This video will be on the Cultural Revolution, focusing on the cultural changes itself. Since the Cultural Revolution and the Great Leap Forward happened simultaneously I do flow into it sometimes. However this video will focus primarily on the social relations between people.
Fair warning in advance this video is long. The purpose is to go into detail about the many aspects of the social transformation that occurred.
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The Cultural Revolution was a moment in history that has never been repeated to this day. A moment when people who just a decade or two before were 80% illiterate, were now conducting the most expansive discussion on society and its aspects ever. This was a tremendous moment for the proletariat and indeed the entire world as everyone in a society was actively engaged in the radical re-formation of society and culture.
It was very obvious that if you want to truly revolutionize a society, to really change things that you need to change the culture as well. A new type of society requires a new political and social consciousness as well. Old ideas will reproduce the old ways, new ideas create new ways. It’s very basically and is perfectly understandable to a kid in Grade 8.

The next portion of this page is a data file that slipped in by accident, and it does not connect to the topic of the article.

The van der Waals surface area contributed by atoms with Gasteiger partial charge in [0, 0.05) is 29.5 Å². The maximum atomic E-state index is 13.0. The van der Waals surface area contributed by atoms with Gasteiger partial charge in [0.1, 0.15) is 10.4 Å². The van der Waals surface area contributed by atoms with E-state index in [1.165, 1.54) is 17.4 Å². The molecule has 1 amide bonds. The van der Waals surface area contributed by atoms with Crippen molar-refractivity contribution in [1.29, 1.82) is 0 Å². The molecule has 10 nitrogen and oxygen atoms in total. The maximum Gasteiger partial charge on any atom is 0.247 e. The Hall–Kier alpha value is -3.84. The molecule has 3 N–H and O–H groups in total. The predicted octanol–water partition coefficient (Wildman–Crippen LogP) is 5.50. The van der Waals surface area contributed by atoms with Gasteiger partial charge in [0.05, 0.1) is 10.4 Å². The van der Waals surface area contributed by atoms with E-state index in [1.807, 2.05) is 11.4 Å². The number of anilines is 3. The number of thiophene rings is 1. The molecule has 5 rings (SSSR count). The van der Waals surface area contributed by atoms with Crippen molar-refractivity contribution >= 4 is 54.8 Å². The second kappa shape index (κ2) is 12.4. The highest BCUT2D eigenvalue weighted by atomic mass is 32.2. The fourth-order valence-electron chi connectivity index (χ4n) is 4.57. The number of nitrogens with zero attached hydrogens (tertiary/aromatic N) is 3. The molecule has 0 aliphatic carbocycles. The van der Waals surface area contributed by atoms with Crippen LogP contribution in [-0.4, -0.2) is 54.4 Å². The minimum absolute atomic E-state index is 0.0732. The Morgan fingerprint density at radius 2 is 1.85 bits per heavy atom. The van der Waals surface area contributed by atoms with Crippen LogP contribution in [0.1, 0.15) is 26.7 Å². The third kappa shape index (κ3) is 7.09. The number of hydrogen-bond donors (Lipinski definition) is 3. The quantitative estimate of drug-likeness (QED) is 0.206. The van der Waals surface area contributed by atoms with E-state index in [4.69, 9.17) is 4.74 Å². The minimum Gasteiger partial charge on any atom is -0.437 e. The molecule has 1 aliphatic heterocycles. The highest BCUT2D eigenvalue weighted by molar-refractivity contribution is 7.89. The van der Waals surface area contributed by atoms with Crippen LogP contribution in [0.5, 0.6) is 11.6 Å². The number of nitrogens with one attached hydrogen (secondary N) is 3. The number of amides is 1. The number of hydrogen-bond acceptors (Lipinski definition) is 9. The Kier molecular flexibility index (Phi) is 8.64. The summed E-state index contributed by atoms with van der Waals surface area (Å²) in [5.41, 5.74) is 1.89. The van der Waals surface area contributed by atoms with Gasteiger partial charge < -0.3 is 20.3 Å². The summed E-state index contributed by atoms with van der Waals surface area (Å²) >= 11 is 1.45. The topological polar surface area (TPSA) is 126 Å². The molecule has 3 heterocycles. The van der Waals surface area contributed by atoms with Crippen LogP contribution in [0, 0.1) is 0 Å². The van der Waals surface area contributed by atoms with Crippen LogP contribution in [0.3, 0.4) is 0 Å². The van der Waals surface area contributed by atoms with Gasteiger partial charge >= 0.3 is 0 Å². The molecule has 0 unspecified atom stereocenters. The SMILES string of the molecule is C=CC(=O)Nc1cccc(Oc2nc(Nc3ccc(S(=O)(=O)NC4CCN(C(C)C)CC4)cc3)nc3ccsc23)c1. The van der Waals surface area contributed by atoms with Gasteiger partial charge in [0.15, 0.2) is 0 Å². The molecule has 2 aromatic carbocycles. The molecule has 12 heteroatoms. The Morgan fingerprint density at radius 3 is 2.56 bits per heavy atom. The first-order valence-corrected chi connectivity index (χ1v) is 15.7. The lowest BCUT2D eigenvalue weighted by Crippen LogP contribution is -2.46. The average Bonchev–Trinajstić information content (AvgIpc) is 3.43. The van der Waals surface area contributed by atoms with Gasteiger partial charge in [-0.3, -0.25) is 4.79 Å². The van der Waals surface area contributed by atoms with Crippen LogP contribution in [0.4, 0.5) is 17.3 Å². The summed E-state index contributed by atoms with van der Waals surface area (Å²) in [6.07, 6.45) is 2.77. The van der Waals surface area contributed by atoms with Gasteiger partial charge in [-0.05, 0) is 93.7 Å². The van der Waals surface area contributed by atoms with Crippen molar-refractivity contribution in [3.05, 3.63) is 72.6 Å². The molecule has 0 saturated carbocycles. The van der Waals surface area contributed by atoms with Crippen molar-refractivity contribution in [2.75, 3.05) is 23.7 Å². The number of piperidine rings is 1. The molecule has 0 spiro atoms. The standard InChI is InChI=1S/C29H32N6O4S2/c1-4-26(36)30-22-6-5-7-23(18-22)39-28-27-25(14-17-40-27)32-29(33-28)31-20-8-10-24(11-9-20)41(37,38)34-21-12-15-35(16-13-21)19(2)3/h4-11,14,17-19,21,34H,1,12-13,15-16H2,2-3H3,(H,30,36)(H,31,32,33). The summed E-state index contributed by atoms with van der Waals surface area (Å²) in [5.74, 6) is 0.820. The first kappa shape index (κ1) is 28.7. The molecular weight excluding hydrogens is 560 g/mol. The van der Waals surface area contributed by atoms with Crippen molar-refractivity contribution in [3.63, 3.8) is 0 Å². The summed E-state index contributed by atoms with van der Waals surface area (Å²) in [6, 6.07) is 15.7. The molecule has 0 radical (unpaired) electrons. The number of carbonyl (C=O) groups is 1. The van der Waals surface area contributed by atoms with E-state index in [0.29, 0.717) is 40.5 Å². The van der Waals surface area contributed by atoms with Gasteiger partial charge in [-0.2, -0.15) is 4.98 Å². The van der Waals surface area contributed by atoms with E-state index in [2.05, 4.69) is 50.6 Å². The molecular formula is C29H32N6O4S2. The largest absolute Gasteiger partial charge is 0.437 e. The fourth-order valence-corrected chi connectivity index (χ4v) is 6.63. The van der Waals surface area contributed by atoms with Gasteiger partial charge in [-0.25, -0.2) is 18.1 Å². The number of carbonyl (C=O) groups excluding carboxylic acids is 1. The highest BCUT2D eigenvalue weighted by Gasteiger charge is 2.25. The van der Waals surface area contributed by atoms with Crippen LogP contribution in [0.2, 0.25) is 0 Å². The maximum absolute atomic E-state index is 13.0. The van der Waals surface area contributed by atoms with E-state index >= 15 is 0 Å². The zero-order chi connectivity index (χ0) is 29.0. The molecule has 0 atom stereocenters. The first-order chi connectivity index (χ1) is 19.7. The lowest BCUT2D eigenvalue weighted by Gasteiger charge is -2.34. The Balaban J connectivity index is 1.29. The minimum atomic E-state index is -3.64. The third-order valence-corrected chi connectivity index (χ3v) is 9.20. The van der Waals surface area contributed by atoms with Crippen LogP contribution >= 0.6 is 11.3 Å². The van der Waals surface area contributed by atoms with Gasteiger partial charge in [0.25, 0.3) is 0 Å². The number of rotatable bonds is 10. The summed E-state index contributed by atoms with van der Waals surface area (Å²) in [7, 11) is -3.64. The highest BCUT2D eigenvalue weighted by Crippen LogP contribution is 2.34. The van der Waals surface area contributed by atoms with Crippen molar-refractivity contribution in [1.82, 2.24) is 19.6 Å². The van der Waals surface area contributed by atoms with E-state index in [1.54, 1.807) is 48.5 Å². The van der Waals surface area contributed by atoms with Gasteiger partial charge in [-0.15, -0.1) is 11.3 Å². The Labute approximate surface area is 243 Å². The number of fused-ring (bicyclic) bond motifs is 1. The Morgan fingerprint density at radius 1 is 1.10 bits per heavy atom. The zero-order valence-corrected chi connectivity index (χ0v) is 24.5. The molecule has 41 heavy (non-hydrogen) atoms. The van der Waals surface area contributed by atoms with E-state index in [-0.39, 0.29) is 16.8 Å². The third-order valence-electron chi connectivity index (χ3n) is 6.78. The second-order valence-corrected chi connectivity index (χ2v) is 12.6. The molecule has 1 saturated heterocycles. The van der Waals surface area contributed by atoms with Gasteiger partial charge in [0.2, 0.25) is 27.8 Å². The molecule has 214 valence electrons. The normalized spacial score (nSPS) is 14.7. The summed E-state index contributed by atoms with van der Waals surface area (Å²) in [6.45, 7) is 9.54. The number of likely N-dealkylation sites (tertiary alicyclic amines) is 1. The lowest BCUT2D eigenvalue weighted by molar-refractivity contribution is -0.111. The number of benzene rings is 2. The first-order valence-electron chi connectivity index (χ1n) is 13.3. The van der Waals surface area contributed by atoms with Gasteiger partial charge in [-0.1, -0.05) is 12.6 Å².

The right wing, the pro-market propagandists all cried that this attempt was social manipulation; “social engineering” is the usual Glenn Beck-style trigger word that gets people believing in conspiracies. This is ridiculous anyway, the society in which we live now does nothing but socially engineer, promote propaganda and try its best to program us.